Yellowstone and Grand Teton National Parks

Our time in Cody, Wyoming included a day-trip to Yellowstone.  The 50-mile trip from Cody to Yellowstone -- the Buffalo Bill Cody Scenic Highway -- takes you through some of the most beautiful country in Wyoming.

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1--Double tunnels at the Buffalo Bill Dam; 2 -- Buffalo Bill Dam;  3-Buffalo Bill Reservoir;  4--Th
is rock formation has been compared to the Jerusalem skyline;  5--Eroded rock formations along the Snake River; Check out the "peephole" along the top of the ridge;  6--Snake River within Shoshone National Forest.

The Shoshone National Forest was established in 1891 as the first National Forest by President Benjamin Harrison.  It covers 2.5 million areas with over a million acres of wilderness and three mountain ranges.

When we visited Yellowstone in the Spring, we were unable to explore the central and southern areas of the park due to seasonal road closures and snow.  We wanted to be able to stay within the park at one of the campgrounds so checked out the full-hookup campground -- Fishing Bridge -- and found out that sites were available.  Fishing Bridge is located on the Northeast shores of Yellowstone Lake and It didn't take us long to change plans and move into the Park for five days.  

We have attempted to highlight the sights of Yellowstone.  Unless you have visited this National Park, you cannot imagine the beauty and grandeur at every turn of the road.  For us, spending two weeks in Yellowstone -- one in the Spring and one in late Summer -- was the best "back to nature" experience of our trip.  We observed Grizzly bears on both "first days" and saw snow during both seasons.  In the Spring it snowed 2-3 inches and in late Summer, it snowed 2 inches at 8200 feet in Sylvan Pass (our campsite was at 8000 feet).  The snow in August is not unusual.  As a matter of fact, a Yellowstone tradition is to celebrate Christmas in August.  Years ago, visitors were trapped for days in the Old Faithful Lodge due to an unexpected blizzard.  In order to pass the time, they organized a Christmas Party. . .thus, Christmas in August is now celebrated in all of the Lodge areas and campgrounds within Yellowstone.


Wildflowers and Grasses

The wildflowers were amazing!  The color was everywhere even in late August. 

Yellowstone National Park -- The first National Park established in 1872.

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1--East Gate
2--Museum of the National Park Ranger -- Norris. 
The Museum of the National Park Ranger houses some wonderful artifacts representing life for the early Park Rangers.  The Museum is staffed by Retired Rangers who volunteer their time for two weeks each summer so that there is no cost to the Park to maintain the Museum.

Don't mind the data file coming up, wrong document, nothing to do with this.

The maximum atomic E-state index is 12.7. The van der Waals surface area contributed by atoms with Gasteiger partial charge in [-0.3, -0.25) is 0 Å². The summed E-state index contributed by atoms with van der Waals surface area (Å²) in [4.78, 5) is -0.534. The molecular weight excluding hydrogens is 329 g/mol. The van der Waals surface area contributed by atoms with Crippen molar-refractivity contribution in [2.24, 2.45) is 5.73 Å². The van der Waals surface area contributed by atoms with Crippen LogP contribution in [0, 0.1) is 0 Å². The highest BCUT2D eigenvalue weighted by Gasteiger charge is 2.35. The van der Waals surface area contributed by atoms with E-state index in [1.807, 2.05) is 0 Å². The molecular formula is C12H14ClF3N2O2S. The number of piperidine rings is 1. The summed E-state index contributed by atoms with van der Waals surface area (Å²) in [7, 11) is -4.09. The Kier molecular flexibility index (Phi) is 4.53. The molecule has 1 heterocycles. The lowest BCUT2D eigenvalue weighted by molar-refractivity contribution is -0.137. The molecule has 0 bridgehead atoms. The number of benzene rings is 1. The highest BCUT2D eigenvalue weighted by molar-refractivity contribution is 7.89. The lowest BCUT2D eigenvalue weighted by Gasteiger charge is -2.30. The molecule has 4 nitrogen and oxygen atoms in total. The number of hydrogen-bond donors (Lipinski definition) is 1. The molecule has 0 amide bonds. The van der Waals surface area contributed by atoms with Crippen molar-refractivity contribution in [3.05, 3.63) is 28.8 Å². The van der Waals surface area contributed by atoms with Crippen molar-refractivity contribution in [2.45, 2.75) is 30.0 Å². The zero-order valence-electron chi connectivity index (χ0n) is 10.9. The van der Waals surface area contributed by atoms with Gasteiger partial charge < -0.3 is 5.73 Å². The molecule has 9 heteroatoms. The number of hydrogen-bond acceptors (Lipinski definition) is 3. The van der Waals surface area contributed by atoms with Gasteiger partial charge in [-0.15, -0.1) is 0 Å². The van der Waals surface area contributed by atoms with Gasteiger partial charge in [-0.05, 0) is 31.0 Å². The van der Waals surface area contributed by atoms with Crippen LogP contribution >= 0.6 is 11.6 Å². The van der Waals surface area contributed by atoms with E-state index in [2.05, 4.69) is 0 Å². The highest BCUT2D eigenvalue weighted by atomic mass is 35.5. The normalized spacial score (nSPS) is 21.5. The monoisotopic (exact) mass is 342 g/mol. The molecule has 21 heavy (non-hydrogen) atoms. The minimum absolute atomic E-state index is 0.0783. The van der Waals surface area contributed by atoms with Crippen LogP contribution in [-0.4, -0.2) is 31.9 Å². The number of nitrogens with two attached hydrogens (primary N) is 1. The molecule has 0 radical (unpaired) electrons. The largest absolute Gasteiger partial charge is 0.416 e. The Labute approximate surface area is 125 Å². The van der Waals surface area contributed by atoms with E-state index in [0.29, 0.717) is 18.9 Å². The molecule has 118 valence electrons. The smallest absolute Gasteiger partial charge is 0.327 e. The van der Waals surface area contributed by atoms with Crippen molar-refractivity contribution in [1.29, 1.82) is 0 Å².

3 -- Rock Avalanche Along the Snake River
4--The Continental Divide winds through the Park -- this is the second highest point accessible by road
5--Lewis Falls (Southern edge of the Caldera). 
Water falls are an indication of past (and or future) seismic activity.  
6 -- Gibbon River near Virginia Cascade
7 -- Snowsled. 
Snowsleds like this one are used almost exclusively to get around in the Park in the Winter.  As much of the Park is closed to vehicles in the Winter, Guide companies offer tours to Visitors and use this snowsled as the "tour bus."
8 -- Wildlife on the Road Placard
9 -- Yellowstone Lake between Fishing Bridge and West Thumb (southbound)
10 -- Yellowstone Lake between Fishing Bridge and West Thumb (northbound)
11--Meadow in the Winter between Mammoth Hot Springs and Tower-Roosevelt (northern Park)
12--Rainbow over Yellowstone Lake


Grizzly Bears

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1--Female Grizzly
2--Grizzly Cub (born in Spring of 2004)
3--Female & Cub Crossing Road.  Notice the dark panel along the right of the picture -- that's the passenger side of our Jeep
4--Momma peering through woods
5--Male Grizzly observed in April 2004 between Madison and Old Faithful
6 -- Warning

Our Summer Grizzly encounter took place during our day trip to Yellowstone from Cody.  We had just cleared the construction area along Sylvan Lake and came upon a traffic jam.  In Yellowstone -- cars pulled over and people out of their care -- that usually means a Bison or Elk sighting.  We slowed down and were going to drive through when we were stopped by a Ranger to let 30+ people scatter back to their cars.  It turned out to be a this Cow Grizzly and her new cub.   Where the people were standing cleared quickly and Ron took advantage of the opening and pulled over.  The Ranger was telling everyone to "WALK TO THEIR CARS AND ROLL UP THE WINDOWS."  We originally thought that the bears were up in the woods and had simply started moving toward the road.  We were surprised to realize that they were, in fact, almost to the road and standing not more than 15 feet off the back bumper of the Jeep.  I was in the passenger seat snapping pictures as fast as I could.    The mother moved to the edge of the road, turned and bawled at the cub.  When the cub caught up to her, she turned, looked both ways -- up and down the road -- and then moved across the road into the woods and meadow on the other side.  We spent another two or three hours in the park and on our way out, got caught up in another traffic jam in the same area only to learn that people were watching the same Grizzly and her cub.   This time they were down in the pasture -- several hundred yards away from the road.  If you look closely through the trees in Photo 4, you can see the Momma.  The Ranger told us that this bear and her cub had actually migrated five or six miles East from her usual habitat area probably due to the construction in Sylvan Pass.   Grizzly sightings in Yellowstone are becoming rare as the bear population has decreased.  We felt very fortunate to have seen Grizzlies twice -- once in the Spring and once in the late Summer.